Posted by: Madhavi CN | February 8, 2011

What the VC is looking for in your business plan?

Ideas worth a great business many times fizzle out, all for the lack of a compelling and credible business plan. 

The reasons for the failure of a business plan:

  1. Lack of knowledge on ‘how to write a business plan’
  2. Insufficient market study
  3. Shortsighted SWOT analysis
  4. Ignoring the reality check on risks and assumptions

It is not about how elaborate or how pithy your business plan is to attract the attention of the investor. When it comes to making a business idea into a success, it is all about the solidarity, reality and reliability in how you are ‘planning’ to implement the idea to generate business and what is the timeline you are seeing ahead in terms of both results and sustenance. To go a little further into this, we must understand what a Venture Capitalist (VC) would look for in a business plan, especially because your business plan runs the risk of not being read till the end if you fail in any of the critical areas. 

Areas of utmost importance to a VC/investor:

1.     What is the real need?

They are not interested in your solution, even if it is very innovative or state-of-art. They are keen to know the pain point that you are aiming to answer. Your cutting-edge offerings would cut no ice if you failed to define the compelling or latent problem that is real.

2.     How credible are the numbers / projections?

VCs look for evidence as much as a Judge demands for it. Mention the source of data. Get the secondary data supported by primary data.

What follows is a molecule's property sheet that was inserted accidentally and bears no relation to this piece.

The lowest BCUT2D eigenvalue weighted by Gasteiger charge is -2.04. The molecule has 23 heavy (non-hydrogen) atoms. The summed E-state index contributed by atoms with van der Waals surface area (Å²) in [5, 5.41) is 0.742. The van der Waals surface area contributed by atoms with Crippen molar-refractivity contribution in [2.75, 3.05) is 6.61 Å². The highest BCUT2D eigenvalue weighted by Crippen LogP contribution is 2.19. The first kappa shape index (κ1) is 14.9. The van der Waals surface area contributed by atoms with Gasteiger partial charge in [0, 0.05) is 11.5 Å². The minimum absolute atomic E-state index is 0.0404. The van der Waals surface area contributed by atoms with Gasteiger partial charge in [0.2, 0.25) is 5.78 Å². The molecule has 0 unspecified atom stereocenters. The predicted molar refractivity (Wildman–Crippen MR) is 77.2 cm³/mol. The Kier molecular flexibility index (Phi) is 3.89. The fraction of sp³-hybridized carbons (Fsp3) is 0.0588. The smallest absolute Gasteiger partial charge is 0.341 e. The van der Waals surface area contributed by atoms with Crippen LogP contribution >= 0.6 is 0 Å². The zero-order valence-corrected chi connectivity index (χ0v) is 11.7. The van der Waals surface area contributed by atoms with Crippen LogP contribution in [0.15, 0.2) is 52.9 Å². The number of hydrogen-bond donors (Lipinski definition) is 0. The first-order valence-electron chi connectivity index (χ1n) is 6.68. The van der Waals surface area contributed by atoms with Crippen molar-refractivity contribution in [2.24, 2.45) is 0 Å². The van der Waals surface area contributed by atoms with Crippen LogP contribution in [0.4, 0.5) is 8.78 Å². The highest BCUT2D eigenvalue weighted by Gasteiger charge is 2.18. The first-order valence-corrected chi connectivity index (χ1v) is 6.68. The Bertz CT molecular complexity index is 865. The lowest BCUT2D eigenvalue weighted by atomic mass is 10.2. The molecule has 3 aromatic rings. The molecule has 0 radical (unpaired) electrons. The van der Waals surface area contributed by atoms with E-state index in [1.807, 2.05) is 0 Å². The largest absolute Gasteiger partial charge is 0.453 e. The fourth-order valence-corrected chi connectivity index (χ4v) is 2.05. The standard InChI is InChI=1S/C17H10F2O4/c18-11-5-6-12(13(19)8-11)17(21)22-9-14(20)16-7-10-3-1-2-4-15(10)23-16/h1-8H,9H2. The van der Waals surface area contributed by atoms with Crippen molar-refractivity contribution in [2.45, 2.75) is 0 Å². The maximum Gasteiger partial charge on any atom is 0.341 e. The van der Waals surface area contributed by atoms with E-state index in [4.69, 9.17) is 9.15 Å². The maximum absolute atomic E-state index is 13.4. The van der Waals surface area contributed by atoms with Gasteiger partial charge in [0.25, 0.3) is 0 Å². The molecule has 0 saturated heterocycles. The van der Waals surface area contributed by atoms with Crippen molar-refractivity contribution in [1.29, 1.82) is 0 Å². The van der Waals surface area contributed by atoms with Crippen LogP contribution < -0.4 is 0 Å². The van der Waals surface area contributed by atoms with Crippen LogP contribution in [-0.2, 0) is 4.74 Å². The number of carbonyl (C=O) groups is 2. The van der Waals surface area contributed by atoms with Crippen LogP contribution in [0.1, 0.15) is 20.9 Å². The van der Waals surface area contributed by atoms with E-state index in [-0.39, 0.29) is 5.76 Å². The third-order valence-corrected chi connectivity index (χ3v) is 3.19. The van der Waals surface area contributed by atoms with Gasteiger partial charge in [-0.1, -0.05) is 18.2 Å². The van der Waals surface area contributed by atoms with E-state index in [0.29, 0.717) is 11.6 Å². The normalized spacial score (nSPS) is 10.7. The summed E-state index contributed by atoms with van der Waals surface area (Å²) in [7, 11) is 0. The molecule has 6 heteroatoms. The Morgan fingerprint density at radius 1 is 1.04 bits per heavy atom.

3.     Why the assumptions?

Assumptions are not made to cut the long and tiring data collection process short. Assumptions are neither made with regard to the financial projections or the problem identification or solution conceptualization areas. Assumptions need to be made only with regard to factors which are ‘usually’ predictable or commonsense. However minor they are, they need to be validated.

4.     Where is the actual business in your spreadsheet?

Investors think about why it may not work rather than just soak up on why it would all work as per the fantastic spreadsheet you put across. Be wary of what your spreadsheet is ignoring.  

5.     What are the pitfalls/success factors in the industry?

If you are seeing only the rosy picture in your business plan, then it may be trashed by the VC because it is severely skewed. Every industry has its some critical success factors and vital downsides that are unique to it. Identify them all to show that you understand the industry that you are intending to operate in.

In the next post, I will give you the simple process of how to write a business plan that gets the action you look for from the investor.


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